I knew why. “It won’t change,” I declared. “You don’t understand how powerful that thing is. The knowledge Odin traded it for was enough to secure his dominion over the entire nine realms – which, yes, I know is outdated cartography, but it was a big deal at the time – and he only got it by making an equal sacrifice in return.” Part of which had meant giving up his ability to be a convincing shapeshifter. Most of the time. “Which means it isn’t going anywhere,” I continued. “Not by reversal, transformation or any other means. The gap where his eye used to be cuts through reality, illusion, maybe even time. It’s one of the few immutable things in this existence, and nothing short of another immutable force will change that.”
“But what if you’re wrong?” asked Lucy, looking unconvinced.
“I’m not,” I said, and left it at that.
“He’s not,” Apollo repeated. “The plan should work. I’m treading lightly here – the last thing we want is Odin foreseeing his own doom – and so far it’s just talk. None of this has entered the primary timeline yet. But the outcome is heavily skewed in our favour.”
“I’d rest easier if it was skewed more,” Mayari said. She nodded towards the mirror. “Explain to me what’s to stop him going in there, picking up the spear, and teleporting straight back out to safety. Neutralising his runes won’t help with that. Are we going to close the door behind him once he’s in? Won’t he see that coming?”
“Not if I have anything to do with it,” said Apollo, folding his arms. “Being in charge of Security has its perks. Assuming I can hold onto the position for long after today’s string of debacles. For one thing, the travel restrictions on the office run through me. All I need to do is categorise the mirror zone as a temporary part of Providence, and he won’t be able to leave in a hurry. It’ll leave a blip on the records, but that’s a problem we can deal with later.”
“And the prophecy?”
“One of us should stay with him at all times to run interference. I’d offer, but I’m about to have my hands full with Janus. And if Odin starts asking the wrong questions it could go south fast. So I’m volunteering Tezcatlipoca for the job.”
“Gee, thanks,” said Tez, frowning. “Pitting a Helpdesk rep up against the oppressor-in-waiting. I can’t imagine that would go wrong.”
“And we need you to build the mirror snare,” Lucy reminded him.
“Don’t worry about Odin,” said Shitface. “You’re a better seer than him any day. Just make sure the ambush part of the plan stays out of the main timeline until we’re ready and we’re in business.”
“And how long will this take? What am I supposed to do if he goes into a restricted area?” Tez protested.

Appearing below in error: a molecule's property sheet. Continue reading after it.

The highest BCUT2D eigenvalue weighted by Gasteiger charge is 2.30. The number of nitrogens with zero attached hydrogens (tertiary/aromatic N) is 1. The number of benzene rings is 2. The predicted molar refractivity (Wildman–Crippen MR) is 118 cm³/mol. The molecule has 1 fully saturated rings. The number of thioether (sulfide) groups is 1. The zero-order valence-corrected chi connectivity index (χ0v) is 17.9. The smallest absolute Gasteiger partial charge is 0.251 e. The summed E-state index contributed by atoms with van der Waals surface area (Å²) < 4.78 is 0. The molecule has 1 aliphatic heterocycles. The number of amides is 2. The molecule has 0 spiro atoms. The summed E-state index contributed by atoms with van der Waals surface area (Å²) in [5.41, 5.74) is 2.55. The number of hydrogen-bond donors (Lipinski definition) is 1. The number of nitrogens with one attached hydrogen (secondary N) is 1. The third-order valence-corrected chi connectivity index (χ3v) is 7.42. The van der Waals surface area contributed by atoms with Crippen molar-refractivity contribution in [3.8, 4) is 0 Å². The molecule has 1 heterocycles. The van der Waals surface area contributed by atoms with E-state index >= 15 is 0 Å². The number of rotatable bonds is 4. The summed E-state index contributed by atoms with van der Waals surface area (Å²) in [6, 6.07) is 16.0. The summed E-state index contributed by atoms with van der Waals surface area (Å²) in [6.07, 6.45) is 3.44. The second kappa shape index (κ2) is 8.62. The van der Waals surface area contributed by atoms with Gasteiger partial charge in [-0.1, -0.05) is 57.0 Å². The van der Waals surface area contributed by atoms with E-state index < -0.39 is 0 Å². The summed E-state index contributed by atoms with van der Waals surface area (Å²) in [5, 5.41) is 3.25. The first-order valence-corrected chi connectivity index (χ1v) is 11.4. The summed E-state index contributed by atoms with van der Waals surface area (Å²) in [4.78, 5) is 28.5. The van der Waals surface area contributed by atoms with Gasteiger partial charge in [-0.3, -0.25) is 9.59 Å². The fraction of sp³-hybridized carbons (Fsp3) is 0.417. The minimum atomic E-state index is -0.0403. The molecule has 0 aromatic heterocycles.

“Gas form, obviously,” said his reflection.
“I wouldn’t,” I warned them. “He’ll know you’re there, and he can expose you whenever he wants. If you get caught, our whole plan falls apart. At least Shitface has an excuse to be there.”
“Don’t call me that,” Apollo growled. “It’s not ideal, but it’s that or a permanent loss of my staff member. I’ve already lost one person today; let’s not try to up the tally.”
“I thought you lost several thousand,” I needled him.
“That was on you.”
“I’ll go,” said Mirror Tez, stepping forward out of the mirror much to the surprise of the non-seers in the room. He passed me the toothbrush holder, which had regained its power the moment it emerged back into reality, and I smashed it to pieces on the side of the vanity a second later to render it useless. Until Odin was dealt with, we had to be careful with our use of the runes.
Tez gave his counterpart a fist bump. “Redundancy is a beautiful thing.”
“Makes sense to send the person with the least incriminating features,” Mirror Tez added, kicking the obsidian foot. It had switched sides to the correct foot now, I noticed.
Mayari stared at them. “Why do I have the feeling we’ve all been underestimating you?”
“Even after all my help getting your powers back? That’s what I get for not demanding an additional fee.” Tez shrugged. “In case you haven’t noticed, showboating tends to be hazardous to one’s health in the current operational climate. When it comes to a decision between my ego and comfort, I choose comfort.” He paused. “It’s less impressive than it looks, though. The effect will only hold as long as one of us remains in sight of this particular mirror.”
One of them? Odd wording.
“We should fix that,” his reflection said. “You have preparations to make.”
“True.” He gestured back towards the wall. “Would you mind?”
Without a word, Mirror Tez walked back through the glass. There was a brief flicker, and the scene jumped, synching up to the original’s movements in just the way you’d expect a regular reflection to move. Nothing about its appearance gave away any hint a divine miracle had just taken place.
Still beside the mirror, Mayari rapped on the surface of the glass with the backs of her fingernails. Whatever portal had been there was now closed.